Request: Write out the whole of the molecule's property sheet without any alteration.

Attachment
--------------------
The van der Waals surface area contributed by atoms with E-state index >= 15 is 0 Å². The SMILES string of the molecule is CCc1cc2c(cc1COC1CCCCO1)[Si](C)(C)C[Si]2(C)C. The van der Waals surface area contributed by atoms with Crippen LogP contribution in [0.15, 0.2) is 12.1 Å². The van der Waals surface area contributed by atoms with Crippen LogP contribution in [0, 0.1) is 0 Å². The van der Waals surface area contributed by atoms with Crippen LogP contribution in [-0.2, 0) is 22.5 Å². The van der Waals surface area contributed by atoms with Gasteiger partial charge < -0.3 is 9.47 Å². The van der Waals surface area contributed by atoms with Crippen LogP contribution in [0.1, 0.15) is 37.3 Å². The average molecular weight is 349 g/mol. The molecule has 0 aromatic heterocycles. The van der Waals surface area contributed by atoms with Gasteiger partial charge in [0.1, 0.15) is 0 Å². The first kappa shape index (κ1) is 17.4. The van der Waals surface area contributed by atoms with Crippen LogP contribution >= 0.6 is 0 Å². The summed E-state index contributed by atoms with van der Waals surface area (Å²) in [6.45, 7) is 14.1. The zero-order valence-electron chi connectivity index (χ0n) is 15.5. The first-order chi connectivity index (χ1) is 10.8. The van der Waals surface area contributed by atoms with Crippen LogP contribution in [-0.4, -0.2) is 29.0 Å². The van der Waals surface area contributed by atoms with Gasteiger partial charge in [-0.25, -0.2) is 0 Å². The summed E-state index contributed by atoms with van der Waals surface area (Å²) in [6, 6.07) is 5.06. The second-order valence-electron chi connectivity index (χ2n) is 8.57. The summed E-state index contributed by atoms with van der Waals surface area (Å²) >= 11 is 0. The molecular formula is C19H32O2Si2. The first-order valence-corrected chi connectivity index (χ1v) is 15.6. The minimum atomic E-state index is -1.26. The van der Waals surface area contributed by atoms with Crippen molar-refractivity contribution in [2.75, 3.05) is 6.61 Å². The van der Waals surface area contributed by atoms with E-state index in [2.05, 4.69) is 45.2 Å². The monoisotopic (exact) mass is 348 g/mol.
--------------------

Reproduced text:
The van der Waals surface area contributed by atoms with E-state index >= 15 is 0 Å². The SMILES string of the molecule is CCc1cc2c(cc1COC1CCCCO1)[Si](C)(C)C[Si]2(C)C. The van der Waals surface area contributed by atoms with Crippen LogP contribution in [0.15, 0.2) is 12.1 Å². The van der Waals surface area contributed by atoms with Crippen LogP contribution in [0, 0.1) is 0 Å². The van der Waals surface area contributed by atoms with Crippen LogP contribution in [-0.2, 0) is 22.5 Å². The van der Waals surface area contributed by atoms with Gasteiger partial charge < -0.3 is 9.47 Å². The van der Waals surface area contributed by atoms with Crippen LogP contribution in [0.1, 0.15) is 37.3 Å². The average molecular weight is 349 g/mol. The molecule has 0 aromatic heterocycles. The van der Waals surface area contributed by atoms with Gasteiger partial charge in [0.1, 0.15) is 0 Å². The first kappa shape index (κ1) is 17.4. The van der Waals surface area contributed by atoms with Crippen LogP contribution >= 0.6 is 0 Å². The summed E-state index contributed by atoms with van der Waals surface area (Å²) in [6.45, 7) is 14.1. The zero-order valence-electron chi connectivity index (χ0n) is 15.5. The first-order chi connectivity index (χ1) is 10.8. The van der Waals surface area contributed by atoms with Crippen LogP contribution in [-0.4, -0.2) is 29.0 Å². The van der Waals surface area contributed by atoms with Gasteiger partial charge in [-0.25, -0.2) is 0 Å². The summed E-state index contributed by atoms with van der Waals surface area (Å²) in [6, 6.07) is 5.06. The second-order valence-electron chi connectivity index (χ2n) is 8.57. The summed E-state index contributed by atoms with van der Waals surface area (Å²) >= 11 is 0. The molecular formula is C19H32O2Si2. The first-order valence-corrected chi connectivity index (χ1v) is 15.6. The minimum atomic E-state index is -1.26. The van der Waals surface area contributed by atoms with Crippen molar-refractivity contribution in [2.75, 3.05) is 6.61 Å². The van der Waals surface area contributed by atoms with E-state index in [2.05, 4.69) is 45.2 Å². The monoisotopic (exact) mass is 348 g/mol.